Bipolar · Bipolar Disorder · Depression · hypersexuality · life · mania · Manic · Manic Depressive · marriage · sex · Uncategorized

Coming to Terms with who I am

I never talk about it. Never really acknowledged it until recently. Maybe I was just in denial or maybe I truly didn’t see the severity of it but to be honest I’m waving the white flag. Its time. Time to realize that I’m not normal. Time to see that I need to make some changes before this illness takes over and destroys everything good I have ever built. It’s time I came to terms with who I am….Bipolar. I am Bipolar and I’m sure you hear that word thrown out quite a bit, I know I have. But does anyone truly know what it’s like to be bipolar? Probably not…there is such a stigmatism behind mental illness that we do not discuss it. A behind the scenes disability is what I call it. No one knows your suffering but you and for the most part you can’t even admit your suffering from it until the damage is done and all your left with is the aftermath, the apologies and the guilt of what you’ve done.  How can anyone even begin to understand that it wasn’t you. I mean it was but not truly. You wouldn’t say or do those things, would you?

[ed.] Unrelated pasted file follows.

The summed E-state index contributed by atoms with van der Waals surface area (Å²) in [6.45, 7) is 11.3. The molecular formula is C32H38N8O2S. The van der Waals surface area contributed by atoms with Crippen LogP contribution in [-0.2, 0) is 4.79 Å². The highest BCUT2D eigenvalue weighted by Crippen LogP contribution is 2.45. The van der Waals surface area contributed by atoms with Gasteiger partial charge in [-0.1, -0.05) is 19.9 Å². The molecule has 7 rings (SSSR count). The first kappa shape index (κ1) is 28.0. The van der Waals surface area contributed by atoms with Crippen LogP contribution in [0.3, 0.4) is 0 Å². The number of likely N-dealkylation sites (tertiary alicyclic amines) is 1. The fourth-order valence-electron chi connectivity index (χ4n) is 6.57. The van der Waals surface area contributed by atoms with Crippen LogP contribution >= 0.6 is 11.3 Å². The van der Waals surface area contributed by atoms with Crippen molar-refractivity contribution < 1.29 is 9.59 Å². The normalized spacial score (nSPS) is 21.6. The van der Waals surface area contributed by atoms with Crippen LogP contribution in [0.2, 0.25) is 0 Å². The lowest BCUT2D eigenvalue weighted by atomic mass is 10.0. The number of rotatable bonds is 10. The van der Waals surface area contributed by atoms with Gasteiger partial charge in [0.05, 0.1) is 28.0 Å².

It’s an exhausting existence to say the least but it’s also amazing. When in mania every breath of air is new, sweet and crisp. Every song speaks to your soul as if made just for you and for this moment alone. Life is is better than great! I can do anything, be anyone and the constant surge of energy and creativity is as bad as a drug. It lies to you, it causes you to make unrealistic goals, to not see the real picture. You are essentially painting a more beautiful and brighter picture over an original. In 2016 I was manic for the better part of a year! I believed in my mania, all the things that weren’t real. An endless constant high of adrenaline, ideas, lists, goals and selfishness. The mornings filled with the taste of Redbull and cigarettes, the sounds of music and laughter and days filled with ideas coming from every part of my mind, so fast that I couldn’t even make them out anymore. I was fast…too fast…2016 was a blur. The nights were filled with more music, louder and constant. The taste of red bull with cigarettes remained with an added ingredient, Vodka! Partying and self-medicating is a horrible alternative to the disorder but it’s also a temporary remedy that consoles if only for the moment. Drinking fuels your mania and mania takes over logic. Suddenly your values, ideas and beliefs are no longer important and are negotiable. You awaken the next morning and you’ve hit your low, your filled with regret, distaste, embarrassment and unvalued. No one makes you feel that way though, only you can do that. You allowed it and even pushed it on because for that moment you were invincible.